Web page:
But this also helps the writer. After all, no one knows — or thinks they know — the tone, voice, and structure of a show better than the writers making it every week. So no matter how great you believe your Cougar Town spec to be, the bar is infinitely higher if you send it to Cougar Town itself. Plus, the Cougar Town writers sit in a room all day dreaming up — and often rejecting — every possible Cougar Town story. So the notion that you’ve thought up a brand new, never-before-thought-of Cougar Town story is slim … and it’s even slimmer that you’ve executed better than they would’ve.
Thus, agents submit specs of other shows to series their clients want to write on. For instance, a CSI spec might go to Law & Order: SVU or Criminal Minds. How I Met Your Mother could read The Big Bang Theory or Two and a Half Men. This allows showrunners to see how you’d tell narratively or thematically similar stories, without trying to use the same characters and structures.
4) Right now, sample specs seem to be out of fashion. Traditionally, TV writers looking to get staffed have needed specs (sample episodes of airing shows, like True Blood or Royal Pains) and original material (pilots, screenplays, stage plays, etc.). Lately, however, execs and showrunners have been less inclined to read specs, leaning more toward original pilots. Eventually, the pendulum may swing back the other way (a few years ago, for example, execs and showrunners refused to read pilots, wanting only specs!), but right now, you’re best armed with a great pilot script.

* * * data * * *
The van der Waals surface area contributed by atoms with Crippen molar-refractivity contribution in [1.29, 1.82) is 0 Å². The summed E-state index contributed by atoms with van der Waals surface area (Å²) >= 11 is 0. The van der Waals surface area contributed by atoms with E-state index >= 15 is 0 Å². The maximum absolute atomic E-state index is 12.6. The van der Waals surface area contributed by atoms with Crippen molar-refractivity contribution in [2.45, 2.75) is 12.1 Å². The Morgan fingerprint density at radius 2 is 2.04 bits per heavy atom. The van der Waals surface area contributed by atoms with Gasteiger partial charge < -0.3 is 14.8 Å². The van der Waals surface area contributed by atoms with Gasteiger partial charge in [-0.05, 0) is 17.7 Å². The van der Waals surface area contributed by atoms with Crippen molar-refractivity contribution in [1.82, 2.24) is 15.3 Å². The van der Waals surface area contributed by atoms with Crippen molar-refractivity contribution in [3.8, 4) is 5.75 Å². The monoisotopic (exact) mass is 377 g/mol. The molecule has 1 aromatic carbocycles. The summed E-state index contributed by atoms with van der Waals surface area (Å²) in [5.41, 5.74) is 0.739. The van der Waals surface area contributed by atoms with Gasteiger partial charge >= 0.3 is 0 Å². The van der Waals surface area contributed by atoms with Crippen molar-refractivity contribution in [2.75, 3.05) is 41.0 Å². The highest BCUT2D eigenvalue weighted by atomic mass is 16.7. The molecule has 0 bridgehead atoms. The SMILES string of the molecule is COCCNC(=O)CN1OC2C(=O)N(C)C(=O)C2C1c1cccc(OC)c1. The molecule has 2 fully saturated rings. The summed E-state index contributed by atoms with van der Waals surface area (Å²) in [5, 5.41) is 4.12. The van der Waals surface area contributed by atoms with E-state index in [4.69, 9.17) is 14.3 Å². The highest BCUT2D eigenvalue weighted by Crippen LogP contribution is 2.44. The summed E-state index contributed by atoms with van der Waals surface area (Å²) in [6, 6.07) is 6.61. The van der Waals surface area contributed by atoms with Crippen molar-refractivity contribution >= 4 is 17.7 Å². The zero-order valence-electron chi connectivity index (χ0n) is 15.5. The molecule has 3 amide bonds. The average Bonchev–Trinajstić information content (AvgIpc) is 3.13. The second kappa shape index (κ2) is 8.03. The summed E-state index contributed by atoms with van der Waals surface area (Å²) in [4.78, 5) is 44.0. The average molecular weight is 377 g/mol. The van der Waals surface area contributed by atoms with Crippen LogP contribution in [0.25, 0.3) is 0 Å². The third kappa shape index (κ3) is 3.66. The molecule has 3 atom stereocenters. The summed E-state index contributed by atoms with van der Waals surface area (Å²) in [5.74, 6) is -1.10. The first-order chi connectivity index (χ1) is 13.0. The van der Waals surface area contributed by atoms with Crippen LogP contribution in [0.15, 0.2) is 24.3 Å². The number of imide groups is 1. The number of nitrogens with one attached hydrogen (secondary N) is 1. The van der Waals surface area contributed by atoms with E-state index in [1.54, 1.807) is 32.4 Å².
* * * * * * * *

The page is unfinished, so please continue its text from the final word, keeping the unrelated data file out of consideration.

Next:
5) A show must be hiring at your level in order to hire you. When shows hire new writers each staffing season, they don’t always hire “staff writers,” the lowest rung on the ladder. Some shows are looking for upper levels … others need a story editor or producer … others want a part-time consulting producer. So getting hired doesn’t just mean being the best writer … it means being the best writer at the level they’re hiring.
And finally …
6) Showrunners tend to promote their assistants or hire friends. Like with freelance scripts, showrunners frequently hire new writers by bumping up their assistants or writers assistants, trusted colleagues who already know the team, its processes, its shorthand (and who have already invested hours of hard work into the show). When they don’t promote their assistants, they hire friends and former co-workers, people they already feel comfortable with and believe will mesh well with the team.
So what would I recommend, Anna?
As I preach constantly on this blog, I’d recommend moving to Los Angeles (if you’re not already here), and getting a job in the industry. You’ll probably begin as some kind of assistant — a P.A., an administrative assistant, an agency mailroom worker, etc. — but you’ll be in the mix, meeting other young writers, assistants, execs, producers, agents, etc. Only when you’re meeting and building relationships with these people will your career take off. (All the while, of course, you’ll be writing new material and getting better, better, better.) No agents will sign you … and no showrunners will read you … simply because you send them your script — no matter how brilliant it may be. They’ll read it because they know you personally, or know someone who knows you personally, moving your script to the top of their stack.
Here are some other blog posts to help you out:
- How Do I Get an Agent? – Part One
- How Do I Get an Agent? – Part Two
- More of Your Agent Questions… Answered!
- Does Having an Agent Allow You to Live Outside L.A.?
- Getting Your First Job in Hollywood
- How to Break In If You’re Not in L.A.
- Do All Screenwriters Have to Live in L.A.?
Anyway, I hope this helps, Anna, Jim, and everyone else!
If you have more questions, please post them below, Tweet me @chadgervich.